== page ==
Days : 212
Hours : 12
Minutes : 40
Seconds : 20
Milliseconds : 533
Ticks : 183624205335135
TotalDays : 212.528015434184
TotalHours : 5100.67237042042
TotalMinutes : 306040.342225225
TotalSeconds : 18362420.5335135
TotalMilliseconds : 18362420533.5135

I've contained this first part in our Begin block. The Process block does the main code.

Now I need to get my age in Years, Months and Days. This is where the [math] data type is used. I'm using the 'Truncate' property as I don't want to do anything fancy like round up my numbers. Adding the .typename of Days to my $diff variable and dividing by $daysInYear variable I can get my age in years.

The next two, months and days required a tweak to the algorithm.

I ended up using a maths term called a 'Mod'. Now I’m not talking about youth culture and style in the sixties (Mods and rockers anyone ??), but the Modulus Math Operator. Basically the Modulus Operator returns the remainder when the first number is divided by the second. So for example:
1 mod 3 = 1 (or 1 % 3 = 1)
2 mod 3 = 2
3 mod 3 = 0
4 mod 3 = 1

The operator sign used is % for Modulus. Not to be confused for the alias of foreach in PowerShell. For days in a month, I used the average of 30.

I thought it would be fun to add the star sign as well. I was after something that could tell me, "is this date in this date range?". One of the properties of 'get-date' is DayOfYear.
Finding if a number is in a range is pretty straight forward, For example:

 5 -in 1..10 

Which gives a Boolean result.

Now if I convert my date ranges into days of the year then I can match the day of the year I was born against the ranges of days for star signs. I've used a switch statement to check against multiple conditions. Within a scriptblock I’ve asked if the value I’m passing is 'in' the array of dates for each star sign. The match will return the star sign and is held in the $starSign variable.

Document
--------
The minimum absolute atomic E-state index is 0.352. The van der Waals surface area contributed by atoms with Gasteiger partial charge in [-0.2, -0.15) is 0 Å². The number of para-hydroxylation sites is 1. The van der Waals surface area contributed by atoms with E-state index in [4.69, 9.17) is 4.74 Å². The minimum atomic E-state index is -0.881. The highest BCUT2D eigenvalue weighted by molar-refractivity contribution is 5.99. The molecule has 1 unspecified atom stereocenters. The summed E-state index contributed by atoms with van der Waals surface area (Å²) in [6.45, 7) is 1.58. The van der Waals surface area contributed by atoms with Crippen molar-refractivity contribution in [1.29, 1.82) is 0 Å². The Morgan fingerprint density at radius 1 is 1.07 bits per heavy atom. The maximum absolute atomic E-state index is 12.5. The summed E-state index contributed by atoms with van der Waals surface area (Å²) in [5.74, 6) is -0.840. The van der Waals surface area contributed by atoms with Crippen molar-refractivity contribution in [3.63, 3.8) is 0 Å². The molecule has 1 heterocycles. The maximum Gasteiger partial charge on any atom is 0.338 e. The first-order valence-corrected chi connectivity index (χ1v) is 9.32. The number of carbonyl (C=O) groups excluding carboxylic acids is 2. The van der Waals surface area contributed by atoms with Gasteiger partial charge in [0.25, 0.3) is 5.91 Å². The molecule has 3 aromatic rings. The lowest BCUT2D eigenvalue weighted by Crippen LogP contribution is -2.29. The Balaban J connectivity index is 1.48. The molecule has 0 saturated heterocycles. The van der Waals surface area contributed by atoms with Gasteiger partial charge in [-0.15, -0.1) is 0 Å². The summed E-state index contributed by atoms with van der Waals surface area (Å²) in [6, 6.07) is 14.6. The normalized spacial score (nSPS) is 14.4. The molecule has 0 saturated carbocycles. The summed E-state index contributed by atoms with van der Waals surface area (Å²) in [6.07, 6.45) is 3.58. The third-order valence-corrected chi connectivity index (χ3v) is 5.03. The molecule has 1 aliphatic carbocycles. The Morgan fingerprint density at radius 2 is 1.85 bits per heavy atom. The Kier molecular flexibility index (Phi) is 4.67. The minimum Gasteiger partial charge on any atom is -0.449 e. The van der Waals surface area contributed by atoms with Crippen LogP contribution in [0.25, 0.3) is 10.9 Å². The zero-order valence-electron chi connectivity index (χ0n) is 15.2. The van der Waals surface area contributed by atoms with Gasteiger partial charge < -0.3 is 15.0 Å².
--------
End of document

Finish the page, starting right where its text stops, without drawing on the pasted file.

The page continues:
The Final part of the process block is to work out how many days until your next birthday. By capturing the current date, formatting the date of birth by removing the year born, adding the current year and finally subtract the amended date of birth against the current date. Phew!
This will leave a number of days until your next birthday. The 'if' statement is added if your birthday has already happened at the time of the code, it simply reverses the sum to give a positive number.

The end block displays the three captured results to the host.

I hope you have enjoyed this post and can see the many options possible for dates in PowerShell.
Feel free to download the script from my GitHub

function Get-age {
                   HelpMessage="Date must be written as dd/mm/yy",

Begin {
    # use 'get-date' to convert '$Bday' Variable
    $cDate = (get-date -Date $Bday)

    # from today's date subtract birth date
    $diff = (Get-Date).Subtract($cDate)

Process {

    # Work out Years, months and days
    [int]$daysInYear = '365'
    [int]$averageMonth = '30'
    # years
    $totalYears = [math]::Truncate( $($diff.Days) / $daysInYear )